(* I'm not saying it is likely to result, but just that it is one of the conceivable possible results, while it is absolutely ruled out by a rights-based approach.)

Eric:

We cannot help the poor unless the poor can enjoy the fruits of the help that we give them. Property rights. We cannot create a just society unless the decisions of those who administer justice result in outcomes that establishes the claim of the winning party. Property rights.

Doesn't communism presume an individual's right to communal property?

"By beginning with utilitarian ends in mind (e.g. "How do we best help the poor?" and "How do we create a just society?"), we leave the door open to solutions that would deny property rights."

But that's not where I began. The explicit starting point in my post is a proper view of and value of the human person.

As I mentioned in my earlier post on Singer, utilitarianism is the opposite of putting the dignity of the human person at the center when creating a society. Utilitarianism weighs collective happiness (however they might determine that). Rather than beginning with the dignity of the person, the human person is a means to a collective end.

If one begins with a correct understanding and valuing of the human person, then within that framework, asking how to create a just society is not utilitarianism.

But regardless, just asking the question of how you can best help the poor--even if you're just looking at results--would not lead to an end of property rights because ending property rights does not help the poor. It makes things worse for everyone.

Daron:

Yes, communism recognizes property rights. Its basic tenet is that all made things of value are ultimately derived from labor and that labor is entitled to all of its product.

The basic political problem of communism is that in the countries that set it up, powers are given to the Communist Party without corresponding obligations laid out of the Party to the government or the people.

The basic operational problem of communism is that some sort of system has to be developed for attaching values to things and the flow of information necessary is done in an hierarchical system at each level of which the people who report to their superiors have incentive to report not the facts but what they think their superiors want to hear, so the further up you get in the hierarchy, the less reliable are the data. So any plan based on the data will be unreliable.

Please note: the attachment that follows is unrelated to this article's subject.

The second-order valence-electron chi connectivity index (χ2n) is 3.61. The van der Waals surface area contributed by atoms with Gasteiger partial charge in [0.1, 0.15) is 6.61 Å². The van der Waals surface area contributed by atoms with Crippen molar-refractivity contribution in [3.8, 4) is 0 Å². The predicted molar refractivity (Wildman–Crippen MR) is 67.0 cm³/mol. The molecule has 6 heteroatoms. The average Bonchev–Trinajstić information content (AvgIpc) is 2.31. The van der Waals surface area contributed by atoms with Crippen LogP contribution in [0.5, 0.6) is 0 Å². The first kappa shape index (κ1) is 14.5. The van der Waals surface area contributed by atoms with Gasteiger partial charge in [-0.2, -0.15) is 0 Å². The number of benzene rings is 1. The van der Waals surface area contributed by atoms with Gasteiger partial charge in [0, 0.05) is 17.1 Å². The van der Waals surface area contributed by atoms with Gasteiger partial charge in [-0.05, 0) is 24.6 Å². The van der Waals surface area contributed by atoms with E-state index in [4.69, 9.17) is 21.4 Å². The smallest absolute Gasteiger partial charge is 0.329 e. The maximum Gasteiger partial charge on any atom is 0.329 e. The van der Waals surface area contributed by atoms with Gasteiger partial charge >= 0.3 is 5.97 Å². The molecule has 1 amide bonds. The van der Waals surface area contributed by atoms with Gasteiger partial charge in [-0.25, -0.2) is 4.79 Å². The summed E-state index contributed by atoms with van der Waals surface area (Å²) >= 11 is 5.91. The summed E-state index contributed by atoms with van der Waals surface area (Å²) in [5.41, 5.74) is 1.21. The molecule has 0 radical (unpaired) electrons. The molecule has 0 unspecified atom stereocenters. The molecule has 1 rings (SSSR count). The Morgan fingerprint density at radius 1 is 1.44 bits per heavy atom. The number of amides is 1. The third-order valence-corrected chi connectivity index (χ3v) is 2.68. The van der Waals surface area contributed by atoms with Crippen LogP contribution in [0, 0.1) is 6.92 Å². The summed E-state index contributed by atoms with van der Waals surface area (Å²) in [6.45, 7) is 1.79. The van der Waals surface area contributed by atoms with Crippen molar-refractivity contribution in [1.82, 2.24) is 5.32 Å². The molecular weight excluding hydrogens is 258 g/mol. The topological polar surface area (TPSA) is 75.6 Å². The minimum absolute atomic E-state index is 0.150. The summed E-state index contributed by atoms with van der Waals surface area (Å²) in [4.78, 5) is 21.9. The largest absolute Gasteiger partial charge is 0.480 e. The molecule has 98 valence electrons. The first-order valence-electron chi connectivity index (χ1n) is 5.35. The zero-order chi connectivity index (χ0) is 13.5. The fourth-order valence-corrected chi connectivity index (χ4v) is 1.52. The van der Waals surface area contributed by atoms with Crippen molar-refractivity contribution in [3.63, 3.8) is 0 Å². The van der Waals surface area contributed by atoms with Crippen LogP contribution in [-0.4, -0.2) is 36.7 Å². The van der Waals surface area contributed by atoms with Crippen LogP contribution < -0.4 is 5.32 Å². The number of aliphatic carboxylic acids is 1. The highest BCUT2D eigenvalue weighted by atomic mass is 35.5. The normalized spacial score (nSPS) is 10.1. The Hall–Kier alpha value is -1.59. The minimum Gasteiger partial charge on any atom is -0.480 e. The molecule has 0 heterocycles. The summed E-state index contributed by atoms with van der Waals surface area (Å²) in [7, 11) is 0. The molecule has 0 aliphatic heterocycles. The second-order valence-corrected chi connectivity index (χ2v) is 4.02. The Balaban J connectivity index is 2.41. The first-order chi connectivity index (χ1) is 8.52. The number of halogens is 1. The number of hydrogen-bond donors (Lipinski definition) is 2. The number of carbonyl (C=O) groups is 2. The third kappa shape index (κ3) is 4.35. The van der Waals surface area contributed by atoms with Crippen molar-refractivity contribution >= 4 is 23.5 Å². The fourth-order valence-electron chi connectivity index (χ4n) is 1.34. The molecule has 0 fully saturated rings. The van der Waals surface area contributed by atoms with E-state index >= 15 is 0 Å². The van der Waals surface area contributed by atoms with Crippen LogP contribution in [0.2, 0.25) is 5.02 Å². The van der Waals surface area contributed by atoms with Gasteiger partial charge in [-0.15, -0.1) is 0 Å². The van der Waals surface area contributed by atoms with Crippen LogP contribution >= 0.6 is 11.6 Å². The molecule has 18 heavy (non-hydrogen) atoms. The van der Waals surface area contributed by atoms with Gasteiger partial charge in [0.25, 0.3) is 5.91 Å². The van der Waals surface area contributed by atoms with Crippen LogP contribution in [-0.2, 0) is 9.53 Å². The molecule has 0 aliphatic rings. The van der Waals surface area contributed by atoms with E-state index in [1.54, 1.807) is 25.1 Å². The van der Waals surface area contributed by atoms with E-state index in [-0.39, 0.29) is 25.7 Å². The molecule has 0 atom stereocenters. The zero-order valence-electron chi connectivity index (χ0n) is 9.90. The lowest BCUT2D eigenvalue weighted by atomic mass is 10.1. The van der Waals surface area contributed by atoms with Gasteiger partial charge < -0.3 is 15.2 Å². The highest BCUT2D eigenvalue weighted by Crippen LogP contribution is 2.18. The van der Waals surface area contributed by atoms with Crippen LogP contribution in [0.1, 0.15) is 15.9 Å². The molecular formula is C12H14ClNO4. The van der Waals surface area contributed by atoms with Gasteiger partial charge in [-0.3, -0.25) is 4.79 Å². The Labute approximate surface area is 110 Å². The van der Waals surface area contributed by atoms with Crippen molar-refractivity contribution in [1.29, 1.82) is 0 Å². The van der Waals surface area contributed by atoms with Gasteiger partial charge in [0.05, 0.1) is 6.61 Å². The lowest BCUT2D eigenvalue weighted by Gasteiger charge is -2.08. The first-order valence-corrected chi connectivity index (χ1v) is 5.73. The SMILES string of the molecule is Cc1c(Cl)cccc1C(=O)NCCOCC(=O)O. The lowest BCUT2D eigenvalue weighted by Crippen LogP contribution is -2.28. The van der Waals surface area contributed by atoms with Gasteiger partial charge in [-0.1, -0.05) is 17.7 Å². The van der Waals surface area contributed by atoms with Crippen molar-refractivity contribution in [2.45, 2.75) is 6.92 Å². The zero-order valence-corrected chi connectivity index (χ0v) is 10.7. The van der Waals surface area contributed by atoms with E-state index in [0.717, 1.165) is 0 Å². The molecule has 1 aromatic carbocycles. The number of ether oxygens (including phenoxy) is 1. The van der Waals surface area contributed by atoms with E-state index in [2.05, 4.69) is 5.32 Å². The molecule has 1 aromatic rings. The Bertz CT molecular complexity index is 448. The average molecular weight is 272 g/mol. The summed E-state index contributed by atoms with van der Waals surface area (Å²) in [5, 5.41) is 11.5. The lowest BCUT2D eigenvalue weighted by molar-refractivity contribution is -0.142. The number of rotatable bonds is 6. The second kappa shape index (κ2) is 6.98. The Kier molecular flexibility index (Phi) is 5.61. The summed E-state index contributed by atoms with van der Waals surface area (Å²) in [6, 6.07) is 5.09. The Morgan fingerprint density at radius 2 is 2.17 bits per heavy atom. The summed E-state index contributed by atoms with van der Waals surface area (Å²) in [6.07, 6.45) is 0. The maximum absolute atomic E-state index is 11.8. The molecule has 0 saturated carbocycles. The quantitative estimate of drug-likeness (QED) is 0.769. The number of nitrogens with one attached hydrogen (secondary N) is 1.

Johnnie,

"We cannot help the poor unless the poor can enjoy the fruits of the help that we give them. Property rights. We cannot create a just society unless the decisions of those who administer justice result in outcomes that establishes the claim of the winning party. Property rights."

I agree with that. I think we start with property rights, and go from there, rather than end with property rights. In your comment, you began with some other end and concluded that individual property rights are a means to that end. I think that even if someone were to show that individual property rights are an impediment to that end, then we should not discard the property rights. The rights come first.

I think we are agreeing on the conclusions. We may also agree on the reasoning, but I'm not sure of that yet. I think that property rights are not important because they get us closer to other goals. The property rights take priority over those other goals. This may be what you are saying in your comment I quoted above, but I'm not sure. Property rights are not important because they enable helping the poor (etc…), they are important regardless of whether they enable or impede helping the poor.

Amy,

"But that's not where I began. The explicit starting point in my post is a proper view of and value of the human person."